How you can profit from Bono and U2's $130m chart-topping success

Take a look at Forbes' newly published list of the world's top-earning musicians, and you'll notice something interesting. Many of the list's top names haven't released any new music recently.

Rock stalwarts U2 and AC/DC top the chart with respective earnings of $130m and $114m, while relatively new acts like Lady Gaga ($62m) and the Black Eyed Peas ($48m) also appear.

Beyoncé is #3 in Forbes' list,
despite hardly any new music
since her last album in 2008

But Forbes' chart isn't only useful for seeing how wealthy the world's richest musicians are. If you read between the lines, it also offers clues to how they're earning their money. And the list has great connotations for the collectors' markets.

Like Beyoncé Knowles, for instance. The US R&B sensation is #3 on Forbes' list with total earnings of $87m. Yet her only new music releases in 2010 were one single, back in August, and a guest appearance on Lady Gaga's hit song, Telephone.

In fact, Beyoncé hasn't released a new album proper for almost two years: November 2008's I Am... Sacha Fierce. Meanwhile, U2's last full-length, No Line On The Horizon, came out in 2009 and they haven't had a single out since September of that year.

While the world's top-earning musicians aren't releasing any music, major music labels around the globe are suffering declining record sales and an increasing number of fans illegally downloading music for free over the internet.

So where are the world's top musicians earning their millions?

For answers, look no further than the world's stadiums. While Beyoncé has been absent from the charts, her I Am... World Tour has been raking in millions across the globe through ticket sales and tie-in merchandise.

Ditto U2: if you think Bono's band has been keeping a low-profile recently, then try standing in a stadium with them (although you'll probably have to pay around $55 a ticket for the privilege).

No platform too big: U2 perform on the largest concert stage ever
constructed for their multi-million dollar global tour

There, you'll be confronted by the largest '360°' concert stage ever constructed, Bono wearing a laser-embedded suit, and a multi-million dollar profit machine that has been touring the globe since U2's No Line On The Horizon album was released last year.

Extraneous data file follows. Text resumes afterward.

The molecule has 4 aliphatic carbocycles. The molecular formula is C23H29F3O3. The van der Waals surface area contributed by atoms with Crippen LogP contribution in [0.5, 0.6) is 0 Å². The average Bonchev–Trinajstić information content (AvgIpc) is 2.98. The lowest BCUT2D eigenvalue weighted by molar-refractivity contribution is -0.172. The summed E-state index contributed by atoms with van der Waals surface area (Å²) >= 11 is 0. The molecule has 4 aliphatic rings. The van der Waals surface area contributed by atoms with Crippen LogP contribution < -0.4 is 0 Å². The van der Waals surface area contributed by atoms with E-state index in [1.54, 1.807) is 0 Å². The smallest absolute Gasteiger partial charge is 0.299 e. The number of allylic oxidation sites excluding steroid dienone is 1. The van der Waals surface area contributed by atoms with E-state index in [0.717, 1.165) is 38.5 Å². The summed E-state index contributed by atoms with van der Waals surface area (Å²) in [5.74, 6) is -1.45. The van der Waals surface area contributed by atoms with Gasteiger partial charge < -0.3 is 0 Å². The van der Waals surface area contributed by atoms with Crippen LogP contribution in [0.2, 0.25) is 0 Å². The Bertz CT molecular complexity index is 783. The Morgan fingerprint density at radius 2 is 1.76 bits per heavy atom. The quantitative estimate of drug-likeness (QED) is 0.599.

This is great news for collectors...

There are two reasons why: 1) rather than simply buying CDs, fans are increasingly looking to invest their cash in an event ('the real thing') be that concert tickets or memorabilia; 2) nostalgia... This second point was demonstrated by the #4 name on Forbes' list, Bruce Springsteen (total earnings: $70m).

In contrast to the dwindling sales of CDs, tickets for the Glastonbury Festival are selling out in record time each year. In 2009, Springsteen - or The Boss as he's known to his fans - was one of main headline draws.


Yet most fans weren't there to hear his new material. They wanted to hear The Boss's classics like Born In The USA. Likewise the 100,000 fans in Moscow who queued up to see Sir Paul McCartney play Back In The USSR live.

Buyers around the world are investing in the 'real thing'

Nostalgia and getting closer to the artists are large motivational factors for collectors. So it's no coincidence that as the global live music markets grow, so too are the markets and values for memorabilia and autographs (as shown in the industry's PFC40 Autograph Index).

If you bought a signed photograph by The Beatles ten years ago for £5,500, it could today be worth £22,500 - that's an increase in value of 309.1%. The Beatles, unsurprisingly, are among the most bankable acts in the collectors markets. So how do the other artists on Forbes' new list compare?


Well, a guitar signed by The Boss sold for sold for $3,450 - above its pre-sale estimate of $1,500-2,500 - at an auction in Pennsylvania earlier this year. It's sure to gain value in future years - which makes Springsteen's autograph a must-see for entry-level investors, currently priced at £200-300.

Elsewhere, a stage costume worn by Lady Gaga sold at auction for £1,300 ($2,000) while one of her pianos has appeared on the market priced at tens of thousands. While Madonna's stage outfits sell on today's markets for as much as £15,000 ($23,035), the same could one day be said of Lady Gaga.

One thing's for sure: as buyers are encouraged to get away from their bedroom CD players and into the world's concert venues, the continuing live music boom is only good news for the collectors' markets.


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